What’s worse than ransomware that scrambles all your files and demands money for the key to unlock them and get them back?
Well, WannaCry certainly added a new dimension to the ransomware danger, because it combined the data-scrambling process with self-spreading computer virus code.
As a result, WannaCry could worm its way through your network automatically, potentially leaving you with hundreds or even thousands of scrambled computers in a single attack, even if only one user opened a booby-trapped attachment or downloaded a file from a poisoned website.
The crooks behind the SamSam ransomware have also latched onto a rather different approach: instead of trying to reach thousands or tens of thousands of victims around the world with a hard-hitting spam campaign, and squeezing each of them for hundreds or thousands of dollars each, the SamSammers seem to attack one organisation at a time.
Indeed, the SamSammers generally keep their hand hidden until they have broken into the network and figured out, using similar techniques to penetration testers, a list of computers they know they can encrypt all at the same time.
Then they let fly on all of those identified devices at once, giving them a much higher chance of scrambling at least some computers that are critical to the workflow of your company,
Finally, they make a payment demand, typically charging a few thousand dollars for each individual computer you want to unlock, but also offering an all-you-can-eat deal of $50,000 to decrypt everything.
But now there’s a back-to-front approach – a bunch of scammers who aren’t saying, “If you don’t pay we won’t fix your files,” but instead saying, “If you do pay we won’t scramble them in the first place.”
Simply put, it’s a protection racket, where you’re being stood over to prevent bad things happening, rather than a ransom-based racket, where you are being squeezed to recover from bad things that already happened:
Subject: !!!Warning Wannacrypt!!!
Hello! WannaCry is back! All your devices were cracked with our program installed on them. We have improved operation of our program, so you will not be able to regain the data after the attack.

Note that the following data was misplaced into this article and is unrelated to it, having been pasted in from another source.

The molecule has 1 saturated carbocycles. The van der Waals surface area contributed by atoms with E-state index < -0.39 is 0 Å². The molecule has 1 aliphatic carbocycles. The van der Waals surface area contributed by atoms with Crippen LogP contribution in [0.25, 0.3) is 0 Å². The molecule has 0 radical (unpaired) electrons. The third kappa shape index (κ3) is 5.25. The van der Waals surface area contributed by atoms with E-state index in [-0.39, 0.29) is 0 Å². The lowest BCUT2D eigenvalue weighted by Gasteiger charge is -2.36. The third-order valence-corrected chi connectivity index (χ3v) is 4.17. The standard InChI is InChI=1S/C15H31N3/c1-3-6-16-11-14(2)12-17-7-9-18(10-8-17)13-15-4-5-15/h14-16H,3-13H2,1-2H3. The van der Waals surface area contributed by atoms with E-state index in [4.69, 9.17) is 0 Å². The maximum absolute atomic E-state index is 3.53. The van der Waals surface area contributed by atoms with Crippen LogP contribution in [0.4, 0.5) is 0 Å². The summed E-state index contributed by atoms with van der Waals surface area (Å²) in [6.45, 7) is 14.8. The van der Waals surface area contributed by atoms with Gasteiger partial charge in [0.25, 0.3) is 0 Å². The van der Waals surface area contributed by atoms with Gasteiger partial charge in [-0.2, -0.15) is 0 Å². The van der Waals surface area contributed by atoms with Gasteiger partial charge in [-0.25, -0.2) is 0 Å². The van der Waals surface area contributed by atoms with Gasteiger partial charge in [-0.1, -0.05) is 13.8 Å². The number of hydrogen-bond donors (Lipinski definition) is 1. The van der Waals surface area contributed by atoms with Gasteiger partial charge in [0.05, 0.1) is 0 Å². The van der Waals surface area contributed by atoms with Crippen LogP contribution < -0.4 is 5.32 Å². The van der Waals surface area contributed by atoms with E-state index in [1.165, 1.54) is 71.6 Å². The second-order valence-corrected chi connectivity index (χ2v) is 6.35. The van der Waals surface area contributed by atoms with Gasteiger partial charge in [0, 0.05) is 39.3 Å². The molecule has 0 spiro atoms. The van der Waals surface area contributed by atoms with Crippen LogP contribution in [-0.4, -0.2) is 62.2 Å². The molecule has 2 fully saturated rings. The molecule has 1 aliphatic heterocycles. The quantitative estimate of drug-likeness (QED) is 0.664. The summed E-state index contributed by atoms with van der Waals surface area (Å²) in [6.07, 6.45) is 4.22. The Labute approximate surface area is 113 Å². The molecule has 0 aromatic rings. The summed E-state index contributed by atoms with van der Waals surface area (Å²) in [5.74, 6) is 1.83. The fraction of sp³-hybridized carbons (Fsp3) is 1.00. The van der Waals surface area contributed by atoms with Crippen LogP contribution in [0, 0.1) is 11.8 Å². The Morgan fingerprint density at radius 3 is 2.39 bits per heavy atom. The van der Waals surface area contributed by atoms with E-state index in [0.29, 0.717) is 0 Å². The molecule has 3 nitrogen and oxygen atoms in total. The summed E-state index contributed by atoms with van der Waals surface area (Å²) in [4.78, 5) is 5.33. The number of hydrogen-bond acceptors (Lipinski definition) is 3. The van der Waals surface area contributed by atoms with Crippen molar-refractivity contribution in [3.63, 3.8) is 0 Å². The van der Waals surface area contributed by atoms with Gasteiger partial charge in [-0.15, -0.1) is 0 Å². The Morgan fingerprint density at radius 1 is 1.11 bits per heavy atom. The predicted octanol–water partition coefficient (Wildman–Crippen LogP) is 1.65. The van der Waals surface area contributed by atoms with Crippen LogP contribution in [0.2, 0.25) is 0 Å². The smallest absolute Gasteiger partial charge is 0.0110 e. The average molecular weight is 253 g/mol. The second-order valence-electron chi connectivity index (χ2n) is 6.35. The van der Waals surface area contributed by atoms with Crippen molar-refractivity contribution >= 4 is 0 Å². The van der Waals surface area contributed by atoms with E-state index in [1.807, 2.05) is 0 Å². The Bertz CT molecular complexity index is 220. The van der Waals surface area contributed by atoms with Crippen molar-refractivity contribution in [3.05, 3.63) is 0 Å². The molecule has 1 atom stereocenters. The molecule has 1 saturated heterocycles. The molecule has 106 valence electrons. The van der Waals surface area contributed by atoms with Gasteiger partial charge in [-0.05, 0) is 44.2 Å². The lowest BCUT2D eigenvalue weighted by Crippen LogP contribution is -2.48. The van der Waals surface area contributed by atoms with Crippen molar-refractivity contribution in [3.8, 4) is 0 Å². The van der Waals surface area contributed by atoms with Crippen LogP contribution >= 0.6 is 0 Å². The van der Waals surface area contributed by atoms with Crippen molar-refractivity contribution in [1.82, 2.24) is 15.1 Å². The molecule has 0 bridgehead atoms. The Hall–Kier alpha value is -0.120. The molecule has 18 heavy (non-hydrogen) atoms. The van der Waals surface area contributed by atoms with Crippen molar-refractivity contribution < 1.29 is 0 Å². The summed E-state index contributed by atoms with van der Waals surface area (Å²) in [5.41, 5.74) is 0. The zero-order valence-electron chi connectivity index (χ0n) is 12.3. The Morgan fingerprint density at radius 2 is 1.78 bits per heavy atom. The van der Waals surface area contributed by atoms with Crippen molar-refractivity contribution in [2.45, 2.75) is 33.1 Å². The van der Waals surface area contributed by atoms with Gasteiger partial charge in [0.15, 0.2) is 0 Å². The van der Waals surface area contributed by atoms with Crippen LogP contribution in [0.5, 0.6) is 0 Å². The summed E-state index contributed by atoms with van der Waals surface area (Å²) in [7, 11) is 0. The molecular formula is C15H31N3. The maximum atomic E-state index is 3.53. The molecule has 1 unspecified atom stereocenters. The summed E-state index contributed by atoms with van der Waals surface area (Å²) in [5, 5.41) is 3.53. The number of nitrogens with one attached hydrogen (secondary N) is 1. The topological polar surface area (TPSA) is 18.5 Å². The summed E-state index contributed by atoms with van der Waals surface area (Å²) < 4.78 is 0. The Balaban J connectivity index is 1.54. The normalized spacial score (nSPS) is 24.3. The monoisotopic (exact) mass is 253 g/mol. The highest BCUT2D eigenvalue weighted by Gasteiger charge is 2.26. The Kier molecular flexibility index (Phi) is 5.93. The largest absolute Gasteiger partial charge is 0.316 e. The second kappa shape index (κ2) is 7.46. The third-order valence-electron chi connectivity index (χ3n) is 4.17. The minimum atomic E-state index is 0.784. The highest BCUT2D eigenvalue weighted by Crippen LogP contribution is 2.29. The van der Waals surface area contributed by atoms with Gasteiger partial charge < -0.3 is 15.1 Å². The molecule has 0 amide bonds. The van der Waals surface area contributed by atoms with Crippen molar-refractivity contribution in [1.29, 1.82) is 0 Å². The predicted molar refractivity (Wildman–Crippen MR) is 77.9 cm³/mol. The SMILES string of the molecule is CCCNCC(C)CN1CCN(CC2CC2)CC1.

All the information will be encrypted and then erased. Antivirus software will not be able to detect our program, while firewalls will be strengthless against our unique code.
Should your files be encrypted, you will lose them forever.
Our program also covers the local network, erasing data on all computers connected to the network and remote servers, all cloud-stored data, and freezing website operation. We have already deployed our program on your devices.
Deletion of your data is scheduled for June **, 2018, at **:** – **:** PM. All data stored on your computers, servers, and mobile devices will be destroyed. Devices working on any version of Windows, iOS, macOS, Android, and Linux are subject to data erasion.
With an eye to ensure against data demolition, you can pay 0.1 BTC (~$650) to the bitcoin wallet: ****************
The bad news is that this WannaCrypt “demanding money with menaces” threat email is very widespread – we’ve had people worried about it from all over, which is why we decided to write up this warning.
The good news is that these particular crooks don’t actually have any malware to back up their threat.
Indeed, their claim that “antivirus software will not be able to detect [the] program” is one of the few truths in this scam, for the simple and fortunate reason that, in this case, there is no program to detect.
Just to be clear here: disk wiping malware – think of it as ransomware with no decryption key, so you can’t buy your files back from the crooks even if you want to – most certainly exists.
So, these WannaCrypt scammers could, in theory, have been telling the truth, giving you just a few hours to hunt down and turn off their attack code before your data was destroyed.
In this particular case, however, the whole thing is a fraud, right down to the existence of the malware in the first place.
What to do?
- Don’t pay up. As far as we can see from the Bitcoin blockchain, no one has yet sent any funds [2018-06-22T12:00Z], at least to the Bitcoin address in the spam samples we’ve seen so far.
- Don’t contact the scammers “just in case”. Letting them know you’re there and worried is giving away information about yourself that you dont need to.
- Make sure you’re patched and protected. To pull off an attack like this would mean infecting you first but then giving you a fighting chance to track down the malware before it went off (ransomware, in contrast, only alerts you after it has triggered), so be prepared.
Remember that ransomware, disk wiperware, protection racketware and other malware that destroys your data is only one of many ways to lose your precious digital stuff – software bugs, fire, flood, loss, theft, and plain old hardware age can all result in abrupt and catastrophic data loss, too…
…so get those backups sorted, and do it today!